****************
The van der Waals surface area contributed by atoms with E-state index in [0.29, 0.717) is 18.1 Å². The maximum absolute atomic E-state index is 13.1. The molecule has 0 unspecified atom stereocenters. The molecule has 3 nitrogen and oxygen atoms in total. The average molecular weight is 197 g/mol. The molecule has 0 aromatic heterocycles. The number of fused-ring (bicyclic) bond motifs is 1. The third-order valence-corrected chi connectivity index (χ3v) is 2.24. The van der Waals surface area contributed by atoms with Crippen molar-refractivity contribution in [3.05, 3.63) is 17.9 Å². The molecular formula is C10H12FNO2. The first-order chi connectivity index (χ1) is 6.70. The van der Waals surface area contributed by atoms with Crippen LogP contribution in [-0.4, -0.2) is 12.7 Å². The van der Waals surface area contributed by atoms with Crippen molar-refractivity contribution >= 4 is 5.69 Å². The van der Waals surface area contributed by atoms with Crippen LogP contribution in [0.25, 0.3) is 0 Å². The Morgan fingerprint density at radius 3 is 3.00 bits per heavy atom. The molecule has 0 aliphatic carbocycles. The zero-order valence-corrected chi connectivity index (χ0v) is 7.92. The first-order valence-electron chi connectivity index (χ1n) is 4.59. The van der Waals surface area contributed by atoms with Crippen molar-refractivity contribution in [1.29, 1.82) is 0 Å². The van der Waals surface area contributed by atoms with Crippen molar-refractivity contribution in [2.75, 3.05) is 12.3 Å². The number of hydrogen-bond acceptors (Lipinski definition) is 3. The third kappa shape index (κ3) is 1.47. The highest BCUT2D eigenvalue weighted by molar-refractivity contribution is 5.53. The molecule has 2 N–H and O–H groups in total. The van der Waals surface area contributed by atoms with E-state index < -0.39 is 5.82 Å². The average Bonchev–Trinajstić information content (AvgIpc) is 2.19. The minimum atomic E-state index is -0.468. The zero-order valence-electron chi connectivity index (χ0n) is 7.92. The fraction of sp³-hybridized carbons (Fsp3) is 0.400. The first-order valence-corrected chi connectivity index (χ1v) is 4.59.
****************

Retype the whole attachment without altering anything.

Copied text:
The van der Waals surface area contributed by atoms with E-state index in [0.29, 0.717) is 18.1 Å². The maximum absolute atomic E-state index is 13.1. The molecule has 0 unspecified atom stereocenters. The molecule has 3 nitrogen and oxygen atoms in total. The average molecular weight is 197 g/mol. The molecule has 0 aromatic heterocycles. The number of fused-ring (bicyclic) bond motifs is 1. The third-order valence-corrected chi connectivity index (χ3v) is 2.24. The van der Waals surface area contributed by atoms with Crippen molar-refractivity contribution in [3.05, 3.63) is 17.9 Å². The molecular formula is C10H12FNO2. The first-order chi connectivity index (χ1) is 6.70. The van der Waals surface area contributed by atoms with Crippen LogP contribution in [-0.4, -0.2) is 12.7 Å². The van der Waals surface area contributed by atoms with Crippen molar-refractivity contribution >= 4 is 5.69 Å². The van der Waals surface area contributed by atoms with Crippen LogP contribution in [0.25, 0.3) is 0 Å². The Morgan fingerprint density at radius 3 is 3.00 bits per heavy atom. The molecule has 0 aliphatic carbocycles. The zero-order valence-corrected chi connectivity index (χ0v) is 7.92. The first-order valence-electron chi connectivity index (χ1n) is 4.59. The van der Waals surface area contributed by atoms with Crippen molar-refractivity contribution in [1.29, 1.82) is 0 Å². The van der Waals surface area contributed by atoms with Crippen molar-refractivity contribution in [2.75, 3.05) is 12.3 Å². The number of hydrogen-bond acceptors (Lipinski definition) is 3. The third kappa shape index (κ3) is 1.47. The highest BCUT2D eigenvalue weighted by molar-refractivity contribution is 5.53. The molecule has 2 N–H and O–H groups in total. The van der Waals surface area contributed by atoms with E-state index < -0.39 is 5.82 Å². The average Bonchev–Trinajstić information content (AvgIpc) is 2.19. The minimum atomic E-state index is -0.468. The zero-order valence-electron chi connectivity index (χ0n) is 7.92. The fraction of sp³-hybridized carbons (Fsp3) is 0.400. The first-order valence-corrected chi connectivity index (χ1v) is 4.59.